Social capital is an important component of microcredit it is used as a tool in development programmes. Social A study was carried out by Forbes Marshall Co .Ltd a well known company in Pune, India as an initiative of CSR about the impact of social capital on social empowerment carried using primary data from 217 women all members of SHG by using random sampling from 60 SHG among which 34% came from lower social class and the rest middle lower class with average family members of 5 and the average age of the women was 30 years old. The number of years of association is 1-7 years. Data reveals that most of them entered a group for the first time and that most of them were aware of the SHG by existing members. The SHG met frequently for interactions.15 variables such as “Access for awareness building and capacity building” which was further divided into “Access to education and training”, access to loan and girl’s education” were used using Likert scale to know the perceptions of women about the microfinance programs. To see the effectiveness of the microfinance programmes by the indicators more, sensitivity was used as the SHG were divided into 3 categories of less than 1year,1-3 years and more than 3years. The conclusion of the study was that the social capital created help in women empowerment the older the association the higher the social empowerment and the higher the awareness, the unity and decision making process, but the organization must give appropriate support and policies to the social capital such as capacity building programmes to help decision making. Microfinance programmes make use of physical resources and social capital for sustainable development and economic growth.
Social capital should not be the only factor that helps in the empowerment of women; there must be a good policy and objectives behind the social group. Other tools such as experiments, interviews and other types of surveys or a combination can be used to assess the impact of social capital in microfinance programmes for the empowerment of women. In the study above 15 indicators have used to assess social capital but there be other indicators that can be assessed such as communication, trust among others.
IMAGE studied the impact on women’s empowerment on IPV in South Africa by using random cluster and qualitative data. A microfinance program and training were provided on gender norms, sexuality, HIV and domestic violence.9 indicators of which self confidence, financial confidence, and power to make decisions were used to measure women empowerment. Results about changes in the loan groups were collected and the results were that after 2 years women’s empowerment reduced sexual violence by more than half. With adjusted risk ratio= 0.45; 95% confidence interval = 0.23, 0.91 It was observed that the 9 indicators improved and the study showed that women empowerment reduce IPV.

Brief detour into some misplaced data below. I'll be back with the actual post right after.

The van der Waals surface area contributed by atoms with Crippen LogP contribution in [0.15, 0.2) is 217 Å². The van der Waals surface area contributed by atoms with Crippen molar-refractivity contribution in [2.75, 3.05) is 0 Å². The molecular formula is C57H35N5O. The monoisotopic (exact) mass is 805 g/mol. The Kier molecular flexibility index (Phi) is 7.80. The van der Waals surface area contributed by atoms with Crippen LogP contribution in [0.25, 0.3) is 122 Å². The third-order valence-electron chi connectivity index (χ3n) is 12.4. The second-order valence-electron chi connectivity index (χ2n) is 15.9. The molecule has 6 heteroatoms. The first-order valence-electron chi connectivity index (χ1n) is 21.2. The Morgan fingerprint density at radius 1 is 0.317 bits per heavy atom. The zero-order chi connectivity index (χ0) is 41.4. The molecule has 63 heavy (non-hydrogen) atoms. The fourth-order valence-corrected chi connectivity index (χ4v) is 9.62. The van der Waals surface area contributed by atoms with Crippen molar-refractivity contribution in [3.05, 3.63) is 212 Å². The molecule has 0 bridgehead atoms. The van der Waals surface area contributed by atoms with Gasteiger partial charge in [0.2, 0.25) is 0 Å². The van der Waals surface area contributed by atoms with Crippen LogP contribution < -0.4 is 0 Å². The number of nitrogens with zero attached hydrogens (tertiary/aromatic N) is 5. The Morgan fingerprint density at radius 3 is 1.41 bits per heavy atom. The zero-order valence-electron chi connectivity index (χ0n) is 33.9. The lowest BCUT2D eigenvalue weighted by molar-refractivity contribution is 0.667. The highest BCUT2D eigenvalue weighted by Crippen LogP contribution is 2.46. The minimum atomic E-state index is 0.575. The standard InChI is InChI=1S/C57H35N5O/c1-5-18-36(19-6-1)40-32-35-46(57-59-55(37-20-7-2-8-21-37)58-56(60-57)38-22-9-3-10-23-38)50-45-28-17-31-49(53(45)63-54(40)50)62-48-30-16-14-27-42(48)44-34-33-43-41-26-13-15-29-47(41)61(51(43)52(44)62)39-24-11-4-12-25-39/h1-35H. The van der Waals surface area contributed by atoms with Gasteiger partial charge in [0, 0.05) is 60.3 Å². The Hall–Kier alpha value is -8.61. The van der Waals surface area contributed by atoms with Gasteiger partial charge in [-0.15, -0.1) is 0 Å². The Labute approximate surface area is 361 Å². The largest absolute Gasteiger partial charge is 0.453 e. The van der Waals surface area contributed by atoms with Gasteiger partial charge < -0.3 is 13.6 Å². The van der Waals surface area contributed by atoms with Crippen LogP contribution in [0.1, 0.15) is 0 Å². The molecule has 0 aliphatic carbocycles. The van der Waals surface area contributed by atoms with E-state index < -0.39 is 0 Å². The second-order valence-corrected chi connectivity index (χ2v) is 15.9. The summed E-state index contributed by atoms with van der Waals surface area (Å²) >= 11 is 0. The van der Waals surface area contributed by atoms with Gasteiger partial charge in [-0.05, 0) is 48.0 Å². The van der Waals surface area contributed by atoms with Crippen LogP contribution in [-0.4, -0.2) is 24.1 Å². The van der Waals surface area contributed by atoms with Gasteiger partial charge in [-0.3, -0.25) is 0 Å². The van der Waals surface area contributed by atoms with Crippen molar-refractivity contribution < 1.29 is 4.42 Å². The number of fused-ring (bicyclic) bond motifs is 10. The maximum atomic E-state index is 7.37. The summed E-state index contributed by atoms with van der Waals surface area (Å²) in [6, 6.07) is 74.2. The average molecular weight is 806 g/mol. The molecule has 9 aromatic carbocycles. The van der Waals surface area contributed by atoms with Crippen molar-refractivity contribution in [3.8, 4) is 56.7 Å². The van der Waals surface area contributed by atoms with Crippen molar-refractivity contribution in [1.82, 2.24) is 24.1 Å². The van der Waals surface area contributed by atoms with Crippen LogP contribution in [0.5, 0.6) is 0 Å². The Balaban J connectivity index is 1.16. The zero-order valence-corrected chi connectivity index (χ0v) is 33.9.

2.2.0 Sustainability of Microfinance
Sustainability of MFI does refer to the profit making or the institution being able to sustain itself without the donors or funders. Sometimes to become sustainable MFI’s lower their cost and increase their interest rate. According to Rahman (1999) the IR of loan from Grameen has been higher than that of traditional bank rate in Bangladesh. The increase in interest rate may sometimes hinder repayment, the increase should not be too high so that microfinance may serve its purpose. According to UNDP (2003) among the 147 MFI’s reporting in the microfinance bulletin 62 are sustainable financially.
Chapter 3.0 Microfinance in Mauritius
Mauritius is a bank-based economy, there are 19 banks serving the country among which 5 are offshore banks, these commercial banks do not provide microfinance services but the banking sector is stable in Mauritius and therefore important since microfinance is the by-product of the banking system. Microfinance has emerged recently in the country and actually there is only DBM established in 1964, a state-owned bank which operates in the microfinance sector and other sectors of the economy. The head office is found in Port-Louis and 5 other branches among which one in Rodrigues. The DBM serves as a catalyst in the socio-development in Mauritius, the supply of microfinance in Mauritius is quite limited in terms of range of services and the number of people served as DBM provides only Microcredit to its clients since December 2006.
Microfinance is used as a tool to fight agaisnt poverty, in Mauritius the poverty line is for a household income not exceeding Rs6000 monthly that is those in the vulnerable group.
There are 3 types of microcredit loan scheme that are offered to clients the first one is the
Booster microcredit loan for women entrepreneur in sectors such as finance, manufacturing sectors, agricultural, agri business, handicraft, Tourism, ICT and the services sector .Women entrepreneurs loaned by DBM must be registered with NWEC, SEHDA,AREU, IVTB or the Tourism Authority. The loan amount is Rs 100,000 with 9% IR with repayment rates of 5 years and moratorium period of up to 1 year. Normally when taking microcredit no collateral are needed but in this case promissory notes are required as security. Women which are eligible are laid off women workers in EPZ and sugar industry, those in existing business, small women entrepreneurs.
Microcredit financing scheme offered to vulnerable groups and are microentrepreneurs with a maximum loan of Rs50000 and 5% IR/per annum and repayment period of 4years and 6 months moratorium and as security floating charge.
Booster scheme for small entrepreneur for entrepreneurs to finance a category of activities such as kindergartens, e-commerce, ICT among others, with a maximum of Rs1500000 with a repayment period of 5years, moratorium of 1 year and 9% IR p.a and a limited number of clients are served.
Microfinance in Mauritius is in an infancy stage since the financial facility offered is only limited to microcredit and only 3 types of loan are provided to clients and many people may not be aware of these services since they are new in the financial sectors.